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sunrisevalley
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RE: New Zealand Aviation Thread Part 157

Sat Apr 25, 2015 2:07 am

Quoting gasman (Reply 98):
Operationally, aircraft are frequently payload restricted out of WLG, so there is commercial justification there, as operating payload restricted services are inherently inefficient for the carrier.

A 789 with full passenger load is going to need at least 9000ft for a 10hr city pair. A 788 would need about 8000ft. But where does 10 hrs get you, not even to SIN. Or Is it sufficient to add enough runway to allow a 738 to uplift a full passenger load to BNE.? Between BNE and SIN there are very few destinations that would support a passenger service .
 
dash8
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RE: New Zealand Aviation Thread Part 157

Sat Apr 25, 2015 2:39 am

Out of curiosity, does anybody know how well the load factors have been on the direct seasonal CHC-PER and return flights? Would it be enough to warrant a year round service. Coming from CHC to North West WA is a long trip - typically around 18 hours. Would be good if it was year round then the trip could be shortened to around 13 hours give or take.

Would be interested to know if anyone has any figures / facts
 
CHCalfonzo
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RE: New Zealand Aviation Thread Part 157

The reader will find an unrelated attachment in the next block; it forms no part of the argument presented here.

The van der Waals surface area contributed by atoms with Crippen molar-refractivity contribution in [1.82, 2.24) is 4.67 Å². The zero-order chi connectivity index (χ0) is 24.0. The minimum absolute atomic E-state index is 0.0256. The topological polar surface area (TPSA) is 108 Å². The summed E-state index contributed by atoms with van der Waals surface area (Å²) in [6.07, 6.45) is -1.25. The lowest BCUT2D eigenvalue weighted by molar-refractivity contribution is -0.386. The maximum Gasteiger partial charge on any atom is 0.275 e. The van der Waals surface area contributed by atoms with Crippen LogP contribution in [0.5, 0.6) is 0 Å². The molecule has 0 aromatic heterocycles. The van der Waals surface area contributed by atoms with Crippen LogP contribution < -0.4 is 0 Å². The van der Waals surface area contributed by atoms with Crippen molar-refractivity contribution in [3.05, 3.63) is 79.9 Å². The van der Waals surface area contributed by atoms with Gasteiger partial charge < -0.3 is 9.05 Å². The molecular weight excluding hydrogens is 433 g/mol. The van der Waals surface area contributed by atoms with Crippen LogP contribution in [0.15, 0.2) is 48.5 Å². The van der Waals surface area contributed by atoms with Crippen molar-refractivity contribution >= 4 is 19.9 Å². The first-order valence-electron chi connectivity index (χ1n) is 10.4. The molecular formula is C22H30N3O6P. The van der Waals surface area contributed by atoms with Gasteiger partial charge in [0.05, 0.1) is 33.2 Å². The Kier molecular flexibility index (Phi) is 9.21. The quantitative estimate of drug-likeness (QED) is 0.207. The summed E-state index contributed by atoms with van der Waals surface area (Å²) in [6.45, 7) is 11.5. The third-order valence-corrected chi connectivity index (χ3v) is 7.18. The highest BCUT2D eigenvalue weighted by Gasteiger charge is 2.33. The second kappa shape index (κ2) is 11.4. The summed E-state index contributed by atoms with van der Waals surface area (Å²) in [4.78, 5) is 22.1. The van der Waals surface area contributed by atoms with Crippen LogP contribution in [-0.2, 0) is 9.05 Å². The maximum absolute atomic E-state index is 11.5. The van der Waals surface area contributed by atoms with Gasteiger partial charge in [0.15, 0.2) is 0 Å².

Sat Apr 25, 2015 3:33 am

Quoting dash8 (Reply 101):

Out of curiosity, does anybody know how well the load factors have been on the direct seasonal CHC-PER and return flights? Would it be enough to warrant a year round service. Coming from CHC to North West WA is a long trip - typically around 18 hours. Would be good if it was year round then the trip could be shortened to around 13 hours give or take.

Would be interested to know if anyone has any figures / facts

Very accurate stats are available from BITRE. NZ is the only airline flying the route, so you can easily find the load factors by comparing the passengers carried to seats available. For Jan this year they averaged 85% LF.

[Edited 2015-04-24 20:46:44]
 
777ER
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RE: New Zealand Aviation Thread Part 157

Sat Apr 25, 2015 4:11 am

Quoting mariner (Reply 96):

I'm surprised they are adding an extra aircraft type to the fleet when their Grand Caravans are good aircraft for their current needs. I really don't see how the 9 seat aircraft is better then a 12 seat Grand Caravan

Quoting planesmart (Reply 97):